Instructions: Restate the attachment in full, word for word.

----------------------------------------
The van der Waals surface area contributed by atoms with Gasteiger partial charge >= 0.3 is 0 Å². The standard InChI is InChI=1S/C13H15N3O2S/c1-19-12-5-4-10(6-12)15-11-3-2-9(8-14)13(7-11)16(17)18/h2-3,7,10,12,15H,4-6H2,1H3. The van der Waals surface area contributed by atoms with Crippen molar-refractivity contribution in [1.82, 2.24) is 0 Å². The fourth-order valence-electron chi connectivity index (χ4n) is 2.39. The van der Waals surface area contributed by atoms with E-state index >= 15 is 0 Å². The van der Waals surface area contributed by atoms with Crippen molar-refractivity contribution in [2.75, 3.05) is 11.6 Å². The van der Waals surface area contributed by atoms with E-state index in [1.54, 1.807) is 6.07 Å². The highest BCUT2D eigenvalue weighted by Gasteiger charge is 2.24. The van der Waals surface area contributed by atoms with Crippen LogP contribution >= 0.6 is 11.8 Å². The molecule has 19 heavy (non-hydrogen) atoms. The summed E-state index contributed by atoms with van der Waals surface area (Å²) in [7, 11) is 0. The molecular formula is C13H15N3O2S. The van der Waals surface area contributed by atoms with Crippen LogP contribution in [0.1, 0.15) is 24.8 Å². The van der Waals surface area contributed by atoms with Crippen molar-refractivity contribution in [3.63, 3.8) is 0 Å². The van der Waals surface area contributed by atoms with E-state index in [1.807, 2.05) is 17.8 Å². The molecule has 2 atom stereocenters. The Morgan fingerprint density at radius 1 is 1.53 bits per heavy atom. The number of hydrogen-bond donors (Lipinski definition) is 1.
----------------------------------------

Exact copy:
The van der Waals surface area contributed by atoms with Gasteiger partial charge >= 0.3 is 0 Å². The standard InChI is InChI=1S/C13H15N3O2S/c1-19-12-5-4-10(6-12)15-11-3-2-9(8-14)13(7-11)16(17)18/h2-3,7,10,12,15H,4-6H2,1H3. The van der Waals surface area contributed by atoms with Crippen molar-refractivity contribution in [1.82, 2.24) is 0 Å². The fourth-order valence-electron chi connectivity index (χ4n) is 2.39. The van der Waals surface area contributed by atoms with E-state index >= 15 is 0 Å². The van der Waals surface area contributed by atoms with Crippen molar-refractivity contribution in [2.75, 3.05) is 11.6 Å². The van der Waals surface area contributed by atoms with E-state index in [1.54, 1.807) is 6.07 Å². The highest BCUT2D eigenvalue weighted by Gasteiger charge is 2.24. The van der Waals surface area contributed by atoms with Crippen LogP contribution >= 0.6 is 11.8 Å². The molecule has 19 heavy (non-hydrogen) atoms. The summed E-state index contributed by atoms with van der Waals surface area (Å²) in [7, 11) is 0. The molecular formula is C13H15N3O2S. The van der Waals surface area contributed by atoms with Crippen LogP contribution in [0.1, 0.15) is 24.8 Å². The van der Waals surface area contributed by atoms with Crippen molar-refractivity contribution in [3.63, 3.8) is 0 Å². The van der Waals surface area contributed by atoms with E-state index in [1.807, 2.05) is 17.8 Å². The molecule has 2 atom stereocenters. The Morgan fingerprint density at radius 1 is 1.53 bits per heavy atom. The number of hydrogen-bond donors (Lipinski definition) is 1.